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cranbo's picture
cranbo

Inspired by a recent thread, I decided to tackle creation of a copycat recipe for Joe's Squared pizza from Baltimore. Anyone want to try it out?

Update 1/26/2012: when I first developed this formula and made this over the last 2 days, it started with a very liquid starter (~170% hydration), then to a loose sponge (~114% hydration), to a firm final dough (~59% hydration). It was also created for double the quantity, to ensure that the sourdough build would be successful. I've now updated it based on what I've read and learned about Joe Squared's pizza, as documented later in this tread: generally lower hydration, original bulk ferment, and more fridge time.

Cranbo's Cubed Pizza

Makes about 4 personal-sized (200g) pizzas.

STAGE 1: STARTER

Caputo 00 flour,50g
Water,60g
Sourdough starter,25g; OR use a pinch (1/16 tsp.) of yeast

STAGE 2: SPONGE

Stage 1 starter,135g
Water,200g
Caputo 00 flour,200g


STAGE 3: FINAL DOUGH

Stage 2 sponge,535g
Caputo 00 flour,300g
Water,69g
Vegetable oil,12g
Salt,12g

TOTAL WEIGHT (g) 928g

TOTAL FORMULA
Caputo 00 flour, 100.00%
Water, 60.7%
Oil, 2.15%
Salt, 2.15%



PROCESS
Stage 1:
Dissolve starter in water
Mix with flour until well incorporated
Set aside overnight at room temp (75F for 8-12 hours) 

Stage 2:
Dissolve stage 1 starter in water
Mix with flour until well incorporated
Let sit at room temp (75F) for 2 hours
Refrigerate overnight (8-16 hours)


Stage 3:
Next day, let come to room temp for about 30 minutes
Add stage 2 sponge to mixing bowl
Add flour, water and salt

Mixing and Kneading:
Knead for 1-2 min at lowest speed, just until it starts to come together as a ball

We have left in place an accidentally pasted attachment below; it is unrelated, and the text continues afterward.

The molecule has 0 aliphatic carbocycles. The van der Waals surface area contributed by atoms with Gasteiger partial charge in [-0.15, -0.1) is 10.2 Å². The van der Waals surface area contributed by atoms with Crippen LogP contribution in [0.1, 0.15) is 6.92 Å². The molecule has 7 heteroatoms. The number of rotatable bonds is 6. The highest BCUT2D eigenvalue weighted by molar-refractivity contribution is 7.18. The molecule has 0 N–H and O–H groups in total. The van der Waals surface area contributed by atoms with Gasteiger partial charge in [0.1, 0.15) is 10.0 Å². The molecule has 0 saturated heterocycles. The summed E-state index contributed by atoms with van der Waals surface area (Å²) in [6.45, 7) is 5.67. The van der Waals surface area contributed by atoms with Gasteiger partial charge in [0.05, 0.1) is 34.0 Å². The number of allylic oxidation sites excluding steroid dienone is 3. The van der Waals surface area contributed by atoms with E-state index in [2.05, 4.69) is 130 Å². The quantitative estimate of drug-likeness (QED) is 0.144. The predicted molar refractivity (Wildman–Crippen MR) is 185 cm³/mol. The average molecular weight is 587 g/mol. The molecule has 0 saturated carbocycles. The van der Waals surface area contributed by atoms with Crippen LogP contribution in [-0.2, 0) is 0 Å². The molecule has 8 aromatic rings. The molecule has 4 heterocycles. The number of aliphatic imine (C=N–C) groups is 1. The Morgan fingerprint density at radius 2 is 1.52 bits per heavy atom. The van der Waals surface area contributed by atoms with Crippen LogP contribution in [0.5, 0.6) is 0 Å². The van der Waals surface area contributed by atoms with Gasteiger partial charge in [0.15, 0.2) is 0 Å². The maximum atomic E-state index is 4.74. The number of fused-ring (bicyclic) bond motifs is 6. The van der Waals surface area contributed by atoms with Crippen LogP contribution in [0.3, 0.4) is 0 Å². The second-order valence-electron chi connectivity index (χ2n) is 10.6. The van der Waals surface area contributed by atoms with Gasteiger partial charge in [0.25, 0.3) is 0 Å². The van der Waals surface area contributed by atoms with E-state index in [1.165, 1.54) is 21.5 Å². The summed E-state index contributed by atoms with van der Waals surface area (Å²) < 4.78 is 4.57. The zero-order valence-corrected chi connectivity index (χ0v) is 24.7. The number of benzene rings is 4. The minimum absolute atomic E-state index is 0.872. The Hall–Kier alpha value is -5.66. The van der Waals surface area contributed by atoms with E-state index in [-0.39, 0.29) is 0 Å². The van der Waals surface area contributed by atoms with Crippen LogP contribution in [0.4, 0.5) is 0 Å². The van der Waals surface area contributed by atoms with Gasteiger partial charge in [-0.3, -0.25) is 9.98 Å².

Now add oil
Knead for 5 min at medium speed (Kitchen Aid speed #4)
If you're going to use same-day, start preheating oven now to 550F with your pizza stone, sheet steel, or cast iron griddle. You'll need to preheat for at least 1 hour.

Bulk rise:
Let bulk dough rise 2 hours at warm room temp (75F). You can probably go longer if desired; however, you do not want your dough to more than double. 

Shaping:
At this point, shape into balls, grease lightly with oil, and refrigerate for future use; OR divide into desired pieces (200g is probably the right size for small individual servings).

Generously flour your rolling surface, and roll out to 1/8-1/4" thick using a rolling pin. If dough is too elastic and springs back, let it rest for 10 min, and try again.

Place pizza dough on cornmeal (on pizza peel or parchment)
For true "cube" square style, use a pizza wheel or a sharp knife to cut a 10 or 11" square.  
Top pizza as desired, putting ingredients right up to the edge in true copycat style. 

Bake at 550F for 3-7 minutes, until bottom crust is browned and toppings are melted as desired.

UPDATE 2012-01-26: my first bake is in the thread below. 

Pland's picture

Bread density- Am I using too much water?

April 9, 2012 - 11:46am -- Pland
Forums: 

Hi everyone,

I'm new to this site...I'm an American expat living in Germany, which means I'm forced to eat all kinds of new, delicious food because most of my comfort foods are not available.  One of the staples of German life is the bi-weekly farmer's market.  This is where I encountered the most delicious bread ever made, and thus began my quest to copycat this recipe, because it's too expensive for me to buy twice a week.

rtchic's picture

Sweet French bread used for subs... What could it be?

April 7, 2011 - 5:58am -- rtchic
Forums: 

Hello lovely people,


I'm new here and not sure if this is the place to post this...?


As a surprise birthday gift this year I want to try to duplicate the recipe for a "sweet french bread" used by a sandwhich shop in my fiance's old college town (owner of the shop claims it's a secret family recipe). My guy has long since moved hundred of miles from this place but he speaks of that bread like it's a long lost love. I've tasted this bread and I understand. Here are some actual images of the bread:

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